Dr Chris Huntingford, Climate Modeller, Centre for Ecology & Hydrology
"In terms of climate change, there is a desperate need to move away from the almost Punch-and-Judy debate of either every extreme is due to climate change, or the contrast of everything is simply natural variability. Desperately needed is the on-going calculation of whether higher atmospheric concentrations of carbon dioxide are changing the chances of rainfall events, as recently witnessed, occurring.
To work this out, weather forecast models that analyse the atmosphere in such fine detail as to model storm tracks, need to be operated for different levels of modelled carbon dioxide. Running these for hundreds of modelled years for alternative carbon dioxide concentrations, so as to build up statistical profiles of rainfall patterns, presents one of the biggest computational challenges ever tackled."
Mr Simon Parry, Hydrologist, Centre for Ecology & Hydrology
"Each one of these individual events has not been particularly outstanding, they've been broadly along the lines of what we would expect for a typical winter storm in the UK. What's been notable about it, and different from what we've seen in the past, is the persistence. The combination of high tides, strong winds and a succession of rain-bearing low pressure systems has led to widespread and sustained high flow conditions over a two month timeframe."
Mr Andrew McKenzie, Groundwater Information Manager, British Geological Survey
"In early December 2013 groundwater levels over much of the UK were normal for the time of year. The extreme rainfall in the southern part of England over the New Year and into early January had a dramatic impact on levels in the faster responding aquifers and spectacular rises occurred in groundwater levels in some aquifers. For example, groundwater levels in the Chalk at Tilshead on Salisbury Plain rose by about 20 metres in just two weeks. These rapid rises triggered some localised groundwater flooding, mainly in the upper parts of Chalk catchments. If rainfall had eased at that point the empty storage in the lower catchment might have been able to absorb the inflows. However, as rainfall has continued to fall the lower parts of many catchments have been saturated, and prolonged high river levels will have contributed to exceptional recharge.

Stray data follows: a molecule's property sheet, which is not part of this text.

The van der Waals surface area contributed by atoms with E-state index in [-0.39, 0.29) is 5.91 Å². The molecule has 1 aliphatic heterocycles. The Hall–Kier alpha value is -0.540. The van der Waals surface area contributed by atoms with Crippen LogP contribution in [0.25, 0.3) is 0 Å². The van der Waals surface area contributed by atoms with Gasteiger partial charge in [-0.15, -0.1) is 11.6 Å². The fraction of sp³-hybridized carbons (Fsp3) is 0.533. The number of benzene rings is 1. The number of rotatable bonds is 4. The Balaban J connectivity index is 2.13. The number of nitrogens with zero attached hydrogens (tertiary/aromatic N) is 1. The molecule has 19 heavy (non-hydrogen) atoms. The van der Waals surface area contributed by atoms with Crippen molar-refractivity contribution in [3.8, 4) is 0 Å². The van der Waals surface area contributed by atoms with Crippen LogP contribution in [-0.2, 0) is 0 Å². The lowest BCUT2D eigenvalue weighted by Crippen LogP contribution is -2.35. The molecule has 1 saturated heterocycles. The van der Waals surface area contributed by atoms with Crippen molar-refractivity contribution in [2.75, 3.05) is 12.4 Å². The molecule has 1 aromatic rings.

“At the beginning of February record monthly groundwater levels were measured across many aquifers, and as levels in February are naturally high, these records are often all time records for the sites concerned. Record levels were established in the Chalk of Wessex, the North Downs and Hampshire. The wet weather also reversed a declining trend in some of the North West Permo-Triassic aquifers.
“Consequently, emergence of groundwater has been observed at many localities across southern England where groundwater flooding has been previously recorded. The high water levels on the interfluves (the upper parts of groundwater catchments) will gradually feed into the lower parts of the catchments, over a period of weeks to months, so groundwater flooding is expected to persist."
Further information from CEH can be found in the following blog posts:
Record breakers? Climate change, statistics and the recent UK floods - 9 February 2014
Rainfall, UK floods and the potential impacts of climate change? - 6 January 2014